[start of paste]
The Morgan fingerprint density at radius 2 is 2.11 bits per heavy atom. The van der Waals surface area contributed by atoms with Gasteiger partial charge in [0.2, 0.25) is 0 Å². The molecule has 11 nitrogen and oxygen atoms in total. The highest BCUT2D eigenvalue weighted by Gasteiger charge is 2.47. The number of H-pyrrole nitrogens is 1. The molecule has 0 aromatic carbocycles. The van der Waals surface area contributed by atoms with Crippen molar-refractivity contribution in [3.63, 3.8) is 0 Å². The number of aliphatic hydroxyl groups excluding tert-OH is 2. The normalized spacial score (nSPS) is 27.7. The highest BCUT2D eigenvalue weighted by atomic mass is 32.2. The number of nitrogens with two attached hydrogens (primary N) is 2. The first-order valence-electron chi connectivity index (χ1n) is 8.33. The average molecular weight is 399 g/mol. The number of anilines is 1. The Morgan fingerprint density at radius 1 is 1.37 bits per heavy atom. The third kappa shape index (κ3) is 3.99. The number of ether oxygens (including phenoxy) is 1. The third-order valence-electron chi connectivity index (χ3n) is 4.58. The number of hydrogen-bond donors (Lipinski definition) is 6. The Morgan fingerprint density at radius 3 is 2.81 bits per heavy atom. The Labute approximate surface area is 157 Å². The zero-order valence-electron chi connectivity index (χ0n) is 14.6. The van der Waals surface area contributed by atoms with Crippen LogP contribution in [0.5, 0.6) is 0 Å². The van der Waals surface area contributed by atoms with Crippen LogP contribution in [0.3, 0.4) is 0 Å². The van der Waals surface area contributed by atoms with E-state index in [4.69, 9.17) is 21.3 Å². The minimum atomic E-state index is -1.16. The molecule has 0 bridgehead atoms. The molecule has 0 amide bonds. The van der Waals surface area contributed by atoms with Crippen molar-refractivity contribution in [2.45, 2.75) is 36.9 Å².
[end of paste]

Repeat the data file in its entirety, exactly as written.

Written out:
The Morgan fingerprint density at radius 2 is 2.11 bits per heavy atom. The van der Waals surface area contributed by atoms with Gasteiger partial charge in [0.2, 0.25) is 0 Å². The molecule has 11 nitrogen and oxygen atoms in total. The highest BCUT2D eigenvalue weighted by Gasteiger charge is 2.47. The number of H-pyrrole nitrogens is 1. The molecule has 0 aromatic carbocycles. The van der Waals surface area contributed by atoms with Crippen molar-refractivity contribution in [3.63, 3.8) is 0 Å². The number of aliphatic hydroxyl groups excluding tert-OH is 2. The normalized spacial score (nSPS) is 27.7. The highest BCUT2D eigenvalue weighted by atomic mass is 32.2. The number of nitrogens with two attached hydrogens (primary N) is 2. The first-order valence-electron chi connectivity index (χ1n) is 8.33. The average molecular weight is 399 g/mol. The number of anilines is 1. The Morgan fingerprint density at radius 1 is 1.37 bits per heavy atom. The third kappa shape index (κ3) is 3.99. The number of ether oxygens (including phenoxy) is 1. The third-order valence-electron chi connectivity index (χ3n) is 4.58. The number of hydrogen-bond donors (Lipinski definition) is 6. The Morgan fingerprint density at radius 3 is 2.81 bits per heavy atom. The Labute approximate surface area is 157 Å². The zero-order valence-electron chi connectivity index (χ0n) is 14.6. The van der Waals surface area contributed by atoms with Crippen LogP contribution in [0.5, 0.6) is 0 Å². The van der Waals surface area contributed by atoms with Crippen LogP contribution in [0.3, 0.4) is 0 Å². The van der Waals surface area contributed by atoms with E-state index in [4.69, 9.17) is 21.3 Å². The minimum atomic E-state index is -1.16. The molecule has 0 bridgehead atoms. The molecule has 0 amide bonds. The van der Waals surface area contributed by atoms with Crippen molar-refractivity contribution in [2.45, 2.75) is 36.9 Å².